Medication side effects (or the time I lactated)

20170905_075912One of the main problems people have with taking psychiatric medications is the number of side effects. It’s generally understood (but rarely accepted) that there is no ‘magic bullet’ treatment for Bipolar so when trying out different medications you must ask yourself 1) is this side effect tolerable for me personally and 2) do the benefits of the medication outweigh the negative side effects? I have struggled with accepting the number of compromises required to stay well; when I was eighteen I didn’t envisage spending my twenties having early nights and focusing on sleep hygiene, and yet here I am with my lavender candle and box set of Nashville. I was never going to be a hard-core party animal, that’s just not me, but now I don’t have the option I desperately wish I could go out and get wasted in a faux leather mini skirt. These compromises are dictated by both Bipolar and medication, a lack of sleep will make me unwell but taking a sleeping tablet when I stumble in from a night out at 3am will also knock me out till 12 and make me nauseous. You can see the frustration, not only do you live a life guided by the Bipolar but you then also live a life guided by the medication to help the Bipolar, it feels like a lose lose situation.

For some people it is the idea of a drug altering your identity that doesn’t sit well and I can certainly see that. For me personally I try and view the Bipolar as something fairly separate to myself and taking medication as being similar to treating a cold, I don’t accept having a cold and its effects on my body and I don’t want to accept Bipolar either. They’re not 100% sure how it all works but the dudes with the clipboards know there is a chemical change and a biological difference in the brain of someone with Bipolar which is why medication is the treatment plan that works. When I was first diagnosed I read a lot about people who only treated their Bipolar with herbs or fish oils but my psychiatrist shot this down pretty quickly with ‘no one with real Bipolar is cured by a fish’, so I had to accept the chemicals and move on.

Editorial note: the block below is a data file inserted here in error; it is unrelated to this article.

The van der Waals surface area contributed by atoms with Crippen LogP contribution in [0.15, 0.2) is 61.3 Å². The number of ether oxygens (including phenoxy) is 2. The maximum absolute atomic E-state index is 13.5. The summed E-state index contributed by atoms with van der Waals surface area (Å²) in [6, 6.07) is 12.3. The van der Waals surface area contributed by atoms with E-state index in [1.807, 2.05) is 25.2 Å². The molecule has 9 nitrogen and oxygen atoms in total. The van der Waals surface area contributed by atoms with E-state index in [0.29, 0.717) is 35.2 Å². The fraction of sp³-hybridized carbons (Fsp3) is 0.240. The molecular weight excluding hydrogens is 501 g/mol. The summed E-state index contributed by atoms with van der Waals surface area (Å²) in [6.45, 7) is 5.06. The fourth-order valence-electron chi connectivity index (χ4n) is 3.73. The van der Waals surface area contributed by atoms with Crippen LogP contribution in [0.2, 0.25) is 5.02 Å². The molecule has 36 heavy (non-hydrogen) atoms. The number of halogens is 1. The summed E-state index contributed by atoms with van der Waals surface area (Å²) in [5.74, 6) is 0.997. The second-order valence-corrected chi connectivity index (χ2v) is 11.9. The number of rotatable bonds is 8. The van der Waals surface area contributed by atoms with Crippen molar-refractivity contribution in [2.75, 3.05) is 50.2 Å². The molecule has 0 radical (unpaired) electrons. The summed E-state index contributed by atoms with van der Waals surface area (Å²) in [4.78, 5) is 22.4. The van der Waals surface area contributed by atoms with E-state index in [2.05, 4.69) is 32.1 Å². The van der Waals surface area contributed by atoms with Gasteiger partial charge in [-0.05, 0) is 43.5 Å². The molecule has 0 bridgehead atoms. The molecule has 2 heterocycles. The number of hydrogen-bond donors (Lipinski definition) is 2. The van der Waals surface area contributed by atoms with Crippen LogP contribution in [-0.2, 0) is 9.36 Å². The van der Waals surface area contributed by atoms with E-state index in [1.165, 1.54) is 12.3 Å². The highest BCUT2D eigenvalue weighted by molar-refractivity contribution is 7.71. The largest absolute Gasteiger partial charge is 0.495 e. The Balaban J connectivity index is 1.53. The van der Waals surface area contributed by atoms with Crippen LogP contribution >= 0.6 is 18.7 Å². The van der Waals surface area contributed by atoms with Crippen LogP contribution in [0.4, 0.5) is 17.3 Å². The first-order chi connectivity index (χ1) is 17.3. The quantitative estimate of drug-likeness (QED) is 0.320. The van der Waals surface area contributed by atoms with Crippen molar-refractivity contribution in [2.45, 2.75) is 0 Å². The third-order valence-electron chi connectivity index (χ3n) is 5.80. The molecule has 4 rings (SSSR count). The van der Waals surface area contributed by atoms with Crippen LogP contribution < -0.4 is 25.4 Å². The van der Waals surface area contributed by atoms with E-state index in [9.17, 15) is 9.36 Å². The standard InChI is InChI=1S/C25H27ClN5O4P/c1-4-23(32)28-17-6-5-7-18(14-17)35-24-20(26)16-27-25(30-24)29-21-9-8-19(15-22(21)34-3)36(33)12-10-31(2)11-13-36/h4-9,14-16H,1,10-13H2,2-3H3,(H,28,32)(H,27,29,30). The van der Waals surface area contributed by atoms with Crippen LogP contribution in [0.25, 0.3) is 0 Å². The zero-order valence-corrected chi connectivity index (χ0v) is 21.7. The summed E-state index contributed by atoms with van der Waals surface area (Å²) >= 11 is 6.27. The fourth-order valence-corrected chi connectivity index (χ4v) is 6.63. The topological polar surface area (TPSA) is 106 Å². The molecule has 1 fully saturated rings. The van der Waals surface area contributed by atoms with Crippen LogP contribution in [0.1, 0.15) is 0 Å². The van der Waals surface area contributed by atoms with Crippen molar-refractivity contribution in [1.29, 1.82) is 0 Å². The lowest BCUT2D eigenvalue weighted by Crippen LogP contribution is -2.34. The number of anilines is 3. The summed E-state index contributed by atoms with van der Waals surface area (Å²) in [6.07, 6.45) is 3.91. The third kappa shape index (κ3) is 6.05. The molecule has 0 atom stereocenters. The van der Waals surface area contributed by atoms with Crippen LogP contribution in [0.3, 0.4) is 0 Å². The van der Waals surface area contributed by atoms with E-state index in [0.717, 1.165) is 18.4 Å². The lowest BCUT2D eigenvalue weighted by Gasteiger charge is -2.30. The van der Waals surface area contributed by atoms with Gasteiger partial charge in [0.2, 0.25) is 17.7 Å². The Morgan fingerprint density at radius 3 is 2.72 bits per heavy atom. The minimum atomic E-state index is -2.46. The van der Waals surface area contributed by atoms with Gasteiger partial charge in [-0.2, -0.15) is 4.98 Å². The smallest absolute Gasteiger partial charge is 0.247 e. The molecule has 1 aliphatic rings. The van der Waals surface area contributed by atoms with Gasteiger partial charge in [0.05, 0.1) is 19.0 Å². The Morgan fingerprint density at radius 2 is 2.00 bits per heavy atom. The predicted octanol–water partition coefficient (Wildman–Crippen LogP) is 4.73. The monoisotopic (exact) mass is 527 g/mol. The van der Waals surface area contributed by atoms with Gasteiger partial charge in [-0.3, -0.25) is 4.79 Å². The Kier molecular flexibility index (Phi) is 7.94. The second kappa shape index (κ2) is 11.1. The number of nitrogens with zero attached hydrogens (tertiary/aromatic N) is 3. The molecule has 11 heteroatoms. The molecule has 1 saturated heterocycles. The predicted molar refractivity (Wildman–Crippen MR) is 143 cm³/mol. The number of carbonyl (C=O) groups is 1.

I seem to be affected by psychiatric medications very easily which is why I’ve been passed from Psychiatrist to Psychiatrist and been a real joy for my care team, I like to think I’ve provided a challenge, I imagine they just see me as a pain in the ass. I often get asked what kind of side I have experienced for me to be constantly changing it up so I thought I’d list a few for you…
1. Lactation – you read it right people! One particular anti-depressant can sometimes cause this if you’re truly lucky. The downside is its weird and you know about breast pads at the age of 22, the plus side is it can really freak out your partner which can be hilarious.
2. Blurred vision – For three days solid my vision rippled like oil in water, I had no clue what was happening and had to sit on my sofa the whole time (that stops being enjoyable after about 6 hours)